The Lower Mekong River Basin (Cambodia, Lao PDR, Thailand and Viet Nam) is home to approximately 60 million people. There are over 100 different ethnic groups living within the basin’s boundaries, making it one of the most culturally diverse regions of the world. Most basin inhabitants are rural farmer/fishers and while they may be resource rich, they are money poor. One third of the population live on less than a few dollars per day. Often lacking access to basic government services, people in the basin are, on average, less well off than their fellow citizens outside the basin. What makes life tolerable for these people are the aquatic resources provided by the basin’s rivers and wetlands.
Mekong Delta: People Live Hood & Water
90% of Vietnam’s agricultural produce comes from 10% of it’s area, and the Mekong Delta defines where that is to be found.
A tapestry landscape at the end of the great Mekong river (which carries Himalayan snow across South East Asia to merge with the South China Sea on the south eastern shores of Vietnam).
The puffed rice is a popular treat from the area, very like western toffee popcorn and dormitory room of a stilt house out in the sticks would be our home for the night.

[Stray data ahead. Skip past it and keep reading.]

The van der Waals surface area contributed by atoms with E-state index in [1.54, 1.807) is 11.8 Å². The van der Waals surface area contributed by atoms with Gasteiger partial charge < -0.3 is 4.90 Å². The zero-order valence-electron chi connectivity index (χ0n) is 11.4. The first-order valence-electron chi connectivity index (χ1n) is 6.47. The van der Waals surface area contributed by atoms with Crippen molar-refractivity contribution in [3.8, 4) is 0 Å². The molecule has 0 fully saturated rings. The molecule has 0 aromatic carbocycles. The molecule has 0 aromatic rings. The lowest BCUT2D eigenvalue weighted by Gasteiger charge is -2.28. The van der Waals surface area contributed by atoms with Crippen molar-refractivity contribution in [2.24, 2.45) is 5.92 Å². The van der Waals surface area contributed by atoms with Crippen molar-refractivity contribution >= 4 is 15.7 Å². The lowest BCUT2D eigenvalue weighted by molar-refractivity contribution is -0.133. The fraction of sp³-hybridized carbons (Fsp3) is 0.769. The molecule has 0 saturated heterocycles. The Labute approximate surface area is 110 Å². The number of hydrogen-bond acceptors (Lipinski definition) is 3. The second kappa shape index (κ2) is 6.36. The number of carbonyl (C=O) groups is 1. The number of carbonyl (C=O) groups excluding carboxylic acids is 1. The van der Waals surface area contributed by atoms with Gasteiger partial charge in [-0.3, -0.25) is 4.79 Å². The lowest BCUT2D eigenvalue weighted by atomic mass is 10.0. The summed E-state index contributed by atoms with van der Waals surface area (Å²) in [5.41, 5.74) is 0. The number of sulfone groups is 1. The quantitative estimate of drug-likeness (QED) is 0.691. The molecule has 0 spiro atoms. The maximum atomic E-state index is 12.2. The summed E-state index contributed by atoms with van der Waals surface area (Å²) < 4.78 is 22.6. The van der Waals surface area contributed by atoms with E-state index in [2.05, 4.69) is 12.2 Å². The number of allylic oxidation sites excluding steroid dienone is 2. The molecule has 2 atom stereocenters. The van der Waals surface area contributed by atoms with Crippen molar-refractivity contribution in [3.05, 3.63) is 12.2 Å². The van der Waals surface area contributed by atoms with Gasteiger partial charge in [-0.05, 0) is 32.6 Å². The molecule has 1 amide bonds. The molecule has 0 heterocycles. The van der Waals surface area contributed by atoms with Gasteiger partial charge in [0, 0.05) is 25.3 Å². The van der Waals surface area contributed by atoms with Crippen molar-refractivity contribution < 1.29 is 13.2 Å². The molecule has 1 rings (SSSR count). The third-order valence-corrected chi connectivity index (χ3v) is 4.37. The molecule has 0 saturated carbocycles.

The Bonsai garden outside was an absolute treat to walk round.
There were also many beautiful orchids to be found growing out in the grounds.
A refueling stop on the river brought a smile to my face.
In one of the villages we dropped into a school for a while, as they did not seem to mind.
Markets and boats
Then came the markets and boats in this large town.
Back on the river again although our time here is running out fast.
The port of call is Cai Be, a real market town.
Back on dry land we see the ever popular rice pancakes being prepared.Once cooked (as shown on the left) they are laid out in racks to dry in the sun.
Production de bonbons de coconut
A very beautiful Caodai temple in Mekong Delta.
The Caodai religion is unique to this region and is a melting pot of ideas and beliefs from other religions and sects.